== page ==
I thought I would give you an update on Sandy's foot problem. We saw her podiatrist, who gave us the report on her x-ray. As suspected, there are bone spurs and a bunion that are the sources of her pain and swelling.
This is going to require surgery, which we will have done in Houston. Before we leave Tucson, however, we are waiting on some custom orthotics for her shoes, and she has received injections that, along with the boot, will hopefully give her some relief for the walking she will have to do until we can get back to Texas. We have had good results from the world-class surgeons available to us there in Houston, so we will be leaving earlier than we intended and miss a number of things we wanted to see here in Arizona and people we wanted to visit on our way back. We'll just have to make another trip to catch up on these. Lucky us!
While we're waiting on the orthotic inserts, we're trying to do some sightseeing by car, wherein Sandy rides in the back seat with her bum foot stretched out across it to reduce the pain. The trip back to Houston in Phannie will afford her a similar level of comfort, hopefully, as her cockpit seat has an electric-powered footrest that will keep her legs elevated.
In the meantime, we still have to eat, so we rolled the dice on another restaurant, still smarting from the debacle with Doug and Michelle. This time, we went to El Charro, the oldest Mexican restaurant in Tucson, dating back to 1922:
I have a terrible weakness for tres leches cake, and the piece in the photo above was just sinfully good. For some reason, I've neglected to tell my doctors about this blog, so I should be safe from their harassment, unless somebody tells on me. Besides, Sandy and I shared this piece--sort of.
On another clear day, desperate to do as much sightseeing as we could, I got Sandy all positioned in Mae's back seat, and we took a drive up toward Mount Lemmon, a 10,000-foot peak that overlooks Tucson. (If you look back in the previous post at the photo of Tucson, Mt. Lemmon is in the background.) It was a beautiful drive, although we didn't go beyond the 8,000-foot level before turning back. It was nearing sunset, and I really didn't want to negotiate all the curves in the dark. I was able to get some nice photos, however. Maybe next time, we'll go all the way to the top.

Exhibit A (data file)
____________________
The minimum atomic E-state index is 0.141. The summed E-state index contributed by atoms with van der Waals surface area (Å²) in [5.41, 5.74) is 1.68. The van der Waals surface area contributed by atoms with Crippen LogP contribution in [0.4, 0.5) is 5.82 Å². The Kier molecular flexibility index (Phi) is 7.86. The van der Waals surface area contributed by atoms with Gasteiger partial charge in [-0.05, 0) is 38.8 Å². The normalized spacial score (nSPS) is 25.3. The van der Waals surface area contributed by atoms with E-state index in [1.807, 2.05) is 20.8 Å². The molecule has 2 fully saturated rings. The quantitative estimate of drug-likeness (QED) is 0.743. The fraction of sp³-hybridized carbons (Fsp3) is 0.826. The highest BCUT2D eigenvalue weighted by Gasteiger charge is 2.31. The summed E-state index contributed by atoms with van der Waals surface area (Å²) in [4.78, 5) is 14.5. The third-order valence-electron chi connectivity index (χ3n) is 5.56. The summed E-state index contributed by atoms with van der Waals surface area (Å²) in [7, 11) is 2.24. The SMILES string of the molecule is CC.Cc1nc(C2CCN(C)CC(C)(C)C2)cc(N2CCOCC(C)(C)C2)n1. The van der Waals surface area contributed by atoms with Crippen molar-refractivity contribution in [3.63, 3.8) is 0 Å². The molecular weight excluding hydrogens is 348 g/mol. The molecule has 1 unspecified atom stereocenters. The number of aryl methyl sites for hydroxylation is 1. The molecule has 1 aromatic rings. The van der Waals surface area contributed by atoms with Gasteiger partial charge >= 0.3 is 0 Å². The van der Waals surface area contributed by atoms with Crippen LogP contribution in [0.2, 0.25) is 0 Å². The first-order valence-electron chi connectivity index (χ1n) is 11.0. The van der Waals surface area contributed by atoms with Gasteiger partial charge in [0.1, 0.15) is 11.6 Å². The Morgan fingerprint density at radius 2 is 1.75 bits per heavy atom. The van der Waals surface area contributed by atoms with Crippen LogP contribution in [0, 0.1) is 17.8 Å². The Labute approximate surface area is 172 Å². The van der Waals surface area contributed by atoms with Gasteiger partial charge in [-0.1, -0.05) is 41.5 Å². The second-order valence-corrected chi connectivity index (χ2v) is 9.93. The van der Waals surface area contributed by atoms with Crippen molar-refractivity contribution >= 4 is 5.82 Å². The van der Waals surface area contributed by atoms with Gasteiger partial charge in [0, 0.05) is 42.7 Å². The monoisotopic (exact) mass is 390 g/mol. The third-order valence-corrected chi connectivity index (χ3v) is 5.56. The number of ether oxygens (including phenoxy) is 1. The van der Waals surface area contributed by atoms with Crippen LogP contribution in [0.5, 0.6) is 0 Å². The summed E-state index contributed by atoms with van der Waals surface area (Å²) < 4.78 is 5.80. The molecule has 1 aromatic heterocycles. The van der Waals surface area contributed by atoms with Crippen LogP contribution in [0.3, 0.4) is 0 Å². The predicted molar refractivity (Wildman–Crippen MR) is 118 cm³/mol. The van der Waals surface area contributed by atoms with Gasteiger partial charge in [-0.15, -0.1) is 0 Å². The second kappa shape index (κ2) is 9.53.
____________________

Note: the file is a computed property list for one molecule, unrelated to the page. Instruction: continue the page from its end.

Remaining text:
|The Mt. Lemmon highway is a good one, with plenty of railings on the outside edge. |
This is a view overlooking Tucson from about the 3,000-ft. level.
around them). They reminded me slightly of those in Bryce Canyon National Park, except some of these seemed to have remarkably human-like features:
|I loved this one; it looks like a guy actually speaking among a group of people around him, all of whom are looking toward Tucson! Could he be a tour guide?|
|Here's another one where the members of the group appear to be looking in different directions. The one with the beret appears to be looking at the moon that has just risen in the background.|
The next photo was taken just at sunset at about the 2,000-foot level and, although it doesn't show adequately in the photo, this cactus, which looks like a prickly pear, had beautifully variegated pads, some of which were purple, orange, yellow and green. It's hard to believe how much beauty can be found in the desert:
I turned the camera around and, in a few minutes, the sun slipped below the horizon, leaving this breathtaking painting across the darkening sky:
There is no scarcity of beautiful sunsets in Arizona; we will miss these, for sure.
I'm glad that we were able to spend most of the winter in the great Southwest, and what a great trip it has been! Our having to leave early will just give us an excuse to come back and see the things we missed.
I hope you enjoyed today's little ride up the mountain. If we take any more day trips like this before we leave for Texas, we'll post about them for sure.
Thank you, Lord, for this wonderful life;
please forgive me if I fail to appreciate it each day as I should.
We don't stop playing because we get old; we get old because we stop playing.
---George Bernard Shaw
"I get up every morning, and I just don't let the old man in." ---Clint Eastwood